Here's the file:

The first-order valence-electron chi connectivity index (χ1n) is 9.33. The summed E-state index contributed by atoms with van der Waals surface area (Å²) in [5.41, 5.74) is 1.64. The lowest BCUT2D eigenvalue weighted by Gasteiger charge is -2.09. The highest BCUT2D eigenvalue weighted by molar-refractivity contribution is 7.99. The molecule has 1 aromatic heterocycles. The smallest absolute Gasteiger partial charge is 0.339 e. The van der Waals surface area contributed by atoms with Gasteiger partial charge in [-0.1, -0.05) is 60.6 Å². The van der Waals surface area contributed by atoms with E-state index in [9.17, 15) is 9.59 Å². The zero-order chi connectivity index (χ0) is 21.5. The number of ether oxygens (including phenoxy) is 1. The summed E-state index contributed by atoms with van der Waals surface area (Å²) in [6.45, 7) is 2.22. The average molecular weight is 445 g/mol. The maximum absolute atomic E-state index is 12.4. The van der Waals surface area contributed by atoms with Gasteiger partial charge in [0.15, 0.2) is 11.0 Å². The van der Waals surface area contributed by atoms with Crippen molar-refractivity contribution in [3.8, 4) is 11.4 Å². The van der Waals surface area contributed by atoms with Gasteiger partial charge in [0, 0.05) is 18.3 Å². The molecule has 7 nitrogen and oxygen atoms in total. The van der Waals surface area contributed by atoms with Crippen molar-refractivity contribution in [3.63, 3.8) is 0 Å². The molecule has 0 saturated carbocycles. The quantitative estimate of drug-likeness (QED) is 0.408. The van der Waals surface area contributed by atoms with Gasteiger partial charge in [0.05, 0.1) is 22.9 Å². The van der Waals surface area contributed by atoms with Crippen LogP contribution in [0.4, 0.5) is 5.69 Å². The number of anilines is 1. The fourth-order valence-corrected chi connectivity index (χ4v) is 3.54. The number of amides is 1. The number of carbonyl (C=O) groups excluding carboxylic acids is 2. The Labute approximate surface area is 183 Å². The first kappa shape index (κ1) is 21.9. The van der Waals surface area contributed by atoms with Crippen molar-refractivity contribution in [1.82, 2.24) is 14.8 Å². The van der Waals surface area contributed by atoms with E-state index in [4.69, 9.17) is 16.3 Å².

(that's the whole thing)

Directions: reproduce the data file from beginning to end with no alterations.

The first-order valence-electron chi connectivity index (χ1n) is 9.33. The summed E-state index contributed by atoms with van der Waals surface area (Å²) in [5.41, 5.74) is 1.64. The lowest BCUT2D eigenvalue weighted by Gasteiger charge is -2.09. The highest BCUT2D eigenvalue weighted by molar-refractivity contribution is 7.99. The molecule has 1 aromatic heterocycles. The smallest absolute Gasteiger partial charge is 0.339 e. The van der Waals surface area contributed by atoms with Gasteiger partial charge in [-0.1, -0.05) is 60.6 Å². The van der Waals surface area contributed by atoms with E-state index in [9.17, 15) is 9.59 Å². The zero-order chi connectivity index (χ0) is 21.5. The number of ether oxygens (including phenoxy) is 1. The summed E-state index contributed by atoms with van der Waals surface area (Å²) in [6.45, 7) is 2.22. The average molecular weight is 445 g/mol. The maximum absolute atomic E-state index is 12.4. The van der Waals surface area contributed by atoms with Gasteiger partial charge in [0.15, 0.2) is 11.0 Å². The van der Waals surface area contributed by atoms with Crippen molar-refractivity contribution in [3.8, 4) is 11.4 Å². The van der Waals surface area contributed by atoms with Gasteiger partial charge in [0, 0.05) is 18.3 Å². The molecule has 7 nitrogen and oxygen atoms in total. The van der Waals surface area contributed by atoms with Crippen molar-refractivity contribution in [3.63, 3.8) is 0 Å². The molecule has 0 saturated carbocycles. The quantitative estimate of drug-likeness (QED) is 0.408. The van der Waals surface area contributed by atoms with Gasteiger partial charge in [0.05, 0.1) is 22.9 Å². The van der Waals surface area contributed by atoms with Crippen LogP contribution in [0.4, 0.5) is 5.69 Å². The number of anilines is 1. The fourth-order valence-corrected chi connectivity index (χ4v) is 3.54. The number of amides is 1. The number of carbonyl (C=O) groups excluding carboxylic acids is 2. The Labute approximate surface area is 183 Å². The first kappa shape index (κ1) is 21.9. The van der Waals surface area contributed by atoms with Crippen molar-refractivity contribution in [1.82, 2.24) is 14.8 Å². The van der Waals surface area contributed by atoms with E-state index in [4.69, 9.17) is 16.3 Å².